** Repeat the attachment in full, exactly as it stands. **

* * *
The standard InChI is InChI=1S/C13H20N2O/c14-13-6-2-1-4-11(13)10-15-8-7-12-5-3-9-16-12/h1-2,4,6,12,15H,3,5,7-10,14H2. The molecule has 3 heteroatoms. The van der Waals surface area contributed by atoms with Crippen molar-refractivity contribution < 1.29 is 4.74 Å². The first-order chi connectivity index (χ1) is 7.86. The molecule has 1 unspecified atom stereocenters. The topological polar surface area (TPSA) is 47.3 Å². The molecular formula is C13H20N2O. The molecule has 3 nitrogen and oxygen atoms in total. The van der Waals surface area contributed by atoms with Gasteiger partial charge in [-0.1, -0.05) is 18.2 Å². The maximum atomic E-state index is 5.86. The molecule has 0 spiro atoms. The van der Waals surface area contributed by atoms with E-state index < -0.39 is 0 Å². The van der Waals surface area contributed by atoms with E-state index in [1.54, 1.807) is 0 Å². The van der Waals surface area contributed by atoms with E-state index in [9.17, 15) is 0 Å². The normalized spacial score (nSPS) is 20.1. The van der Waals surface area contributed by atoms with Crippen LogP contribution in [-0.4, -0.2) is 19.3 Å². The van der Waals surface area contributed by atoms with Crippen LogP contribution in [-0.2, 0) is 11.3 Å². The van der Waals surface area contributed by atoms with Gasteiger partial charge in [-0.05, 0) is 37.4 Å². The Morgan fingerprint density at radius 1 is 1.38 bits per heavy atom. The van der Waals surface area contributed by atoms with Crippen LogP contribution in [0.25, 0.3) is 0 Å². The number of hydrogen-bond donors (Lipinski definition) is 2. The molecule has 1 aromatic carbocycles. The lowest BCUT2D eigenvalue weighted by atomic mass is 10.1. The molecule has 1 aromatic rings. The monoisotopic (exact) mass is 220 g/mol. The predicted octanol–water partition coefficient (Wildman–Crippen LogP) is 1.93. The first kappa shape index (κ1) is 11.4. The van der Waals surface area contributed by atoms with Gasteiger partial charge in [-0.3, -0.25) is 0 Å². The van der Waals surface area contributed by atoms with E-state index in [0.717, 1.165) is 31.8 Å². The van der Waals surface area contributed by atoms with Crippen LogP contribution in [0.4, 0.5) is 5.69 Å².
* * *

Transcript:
The standard InChI is InChI=1S/C13H20N2O/c14-13-6-2-1-4-11(13)10-15-8-7-12-5-3-9-16-12/h1-2,4,6,12,15H,3,5,7-10,14H2. The molecule has 3 heteroatoms. The van der Waals surface area contributed by atoms with Crippen molar-refractivity contribution < 1.29 is 4.74 Å². The first-order chi connectivity index (χ1) is 7.86. The molecule has 1 unspecified atom stereocenters. The topological polar surface area (TPSA) is 47.3 Å². The molecular formula is C13H20N2O. The molecule has 3 nitrogen and oxygen atoms in total. The van der Waals surface area contributed by atoms with Gasteiger partial charge in [-0.1, -0.05) is 18.2 Å². The maximum atomic E-state index is 5.86. The molecule has 0 spiro atoms. The van der Waals surface area contributed by atoms with E-state index < -0.39 is 0 Å². The van der Waals surface area contributed by atoms with E-state index in [1.54, 1.807) is 0 Å². The van der Waals surface area contributed by atoms with E-state index in [9.17, 15) is 0 Å². The normalized spacial score (nSPS) is 20.1. The van der Waals surface area contributed by atoms with Crippen LogP contribution in [-0.4, -0.2) is 19.3 Å². The van der Waals surface area contributed by atoms with Crippen LogP contribution in [-0.2, 0) is 11.3 Å². The van der Waals surface area contributed by atoms with Gasteiger partial charge in [-0.05, 0) is 37.4 Å². The Morgan fingerprint density at radius 1 is 1.38 bits per heavy atom. The van der Waals surface area contributed by atoms with Crippen LogP contribution in [0.25, 0.3) is 0 Å². The number of hydrogen-bond donors (Lipinski definition) is 2. The molecule has 1 aromatic carbocycles. The lowest BCUT2D eigenvalue weighted by atomic mass is 10.1. The molecule has 1 aromatic rings. The monoisotopic (exact) mass is 220 g/mol. The predicted octanol–water partition coefficient (Wildman–Crippen LogP) is 1.93. The first kappa shape index (κ1) is 11.4. The van der Waals surface area contributed by atoms with Gasteiger partial charge in [-0.3, -0.25) is 0 Å². The van der Waals surface area contributed by atoms with E-state index in [0.717, 1.165) is 31.8 Å². The van der Waals surface area contributed by atoms with Crippen LogP contribution in [0.4, 0.5) is 5.69 Å².